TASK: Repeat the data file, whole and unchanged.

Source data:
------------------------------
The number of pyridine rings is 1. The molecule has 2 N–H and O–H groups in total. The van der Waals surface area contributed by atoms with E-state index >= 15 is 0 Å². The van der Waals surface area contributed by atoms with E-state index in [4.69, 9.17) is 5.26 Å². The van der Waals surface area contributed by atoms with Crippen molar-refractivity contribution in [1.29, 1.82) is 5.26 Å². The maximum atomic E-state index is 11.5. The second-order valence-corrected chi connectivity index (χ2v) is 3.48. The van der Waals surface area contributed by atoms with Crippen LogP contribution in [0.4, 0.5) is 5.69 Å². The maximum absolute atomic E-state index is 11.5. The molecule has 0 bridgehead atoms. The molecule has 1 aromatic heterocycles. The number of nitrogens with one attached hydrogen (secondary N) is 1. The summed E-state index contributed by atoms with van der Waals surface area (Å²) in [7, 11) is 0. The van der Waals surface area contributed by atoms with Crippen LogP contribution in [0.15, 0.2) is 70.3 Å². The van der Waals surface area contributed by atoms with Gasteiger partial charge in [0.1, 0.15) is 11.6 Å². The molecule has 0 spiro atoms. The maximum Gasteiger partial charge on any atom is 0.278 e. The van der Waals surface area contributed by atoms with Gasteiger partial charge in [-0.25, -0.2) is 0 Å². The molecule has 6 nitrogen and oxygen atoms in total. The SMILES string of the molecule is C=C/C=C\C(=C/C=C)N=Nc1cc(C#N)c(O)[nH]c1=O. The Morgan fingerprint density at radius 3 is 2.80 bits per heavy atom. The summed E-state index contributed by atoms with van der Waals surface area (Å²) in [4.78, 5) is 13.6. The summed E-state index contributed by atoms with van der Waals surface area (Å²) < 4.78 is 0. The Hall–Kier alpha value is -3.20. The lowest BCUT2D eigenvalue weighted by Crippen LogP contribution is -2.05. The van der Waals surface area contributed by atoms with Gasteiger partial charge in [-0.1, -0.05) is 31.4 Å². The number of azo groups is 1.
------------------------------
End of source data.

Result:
The number of pyridine rings is 1. The molecule has 2 N–H and O–H groups in total. The van der Waals surface area contributed by atoms with E-state index >= 15 is 0 Å². The van der Waals surface area contributed by atoms with E-state index in [4.69, 9.17) is 5.26 Å². The van der Waals surface area contributed by atoms with Crippen molar-refractivity contribution in [1.29, 1.82) is 5.26 Å². The maximum atomic E-state index is 11.5. The second-order valence-corrected chi connectivity index (χ2v) is 3.48. The van der Waals surface area contributed by atoms with Crippen LogP contribution in [0.4, 0.5) is 5.69 Å². The maximum absolute atomic E-state index is 11.5. The molecule has 0 bridgehead atoms. The molecule has 1 aromatic heterocycles. The number of nitrogens with one attached hydrogen (secondary N) is 1. The summed E-state index contributed by atoms with van der Waals surface area (Å²) in [7, 11) is 0. The van der Waals surface area contributed by atoms with Crippen LogP contribution in [0.15, 0.2) is 70.3 Å². The van der Waals surface area contributed by atoms with Gasteiger partial charge in [0.1, 0.15) is 11.6 Å². The molecule has 0 spiro atoms. The maximum Gasteiger partial charge on any atom is 0.278 e. The van der Waals surface area contributed by atoms with Gasteiger partial charge in [-0.25, -0.2) is 0 Å². The molecule has 6 nitrogen and oxygen atoms in total. The SMILES string of the molecule is C=C/C=C\C(=C/C=C)N=Nc1cc(C#N)c(O)[nH]c1=O. The Morgan fingerprint density at radius 3 is 2.80 bits per heavy atom. The summed E-state index contributed by atoms with van der Waals surface area (Å²) in [4.78, 5) is 13.6. The summed E-state index contributed by atoms with van der Waals surface area (Å²) < 4.78 is 0. The Hall–Kier alpha value is -3.20. The lowest BCUT2D eigenvalue weighted by Crippen LogP contribution is -2.05. The van der Waals surface area contributed by atoms with Gasteiger partial charge in [-0.1, -0.05) is 31.4 Å². The number of azo groups is 1.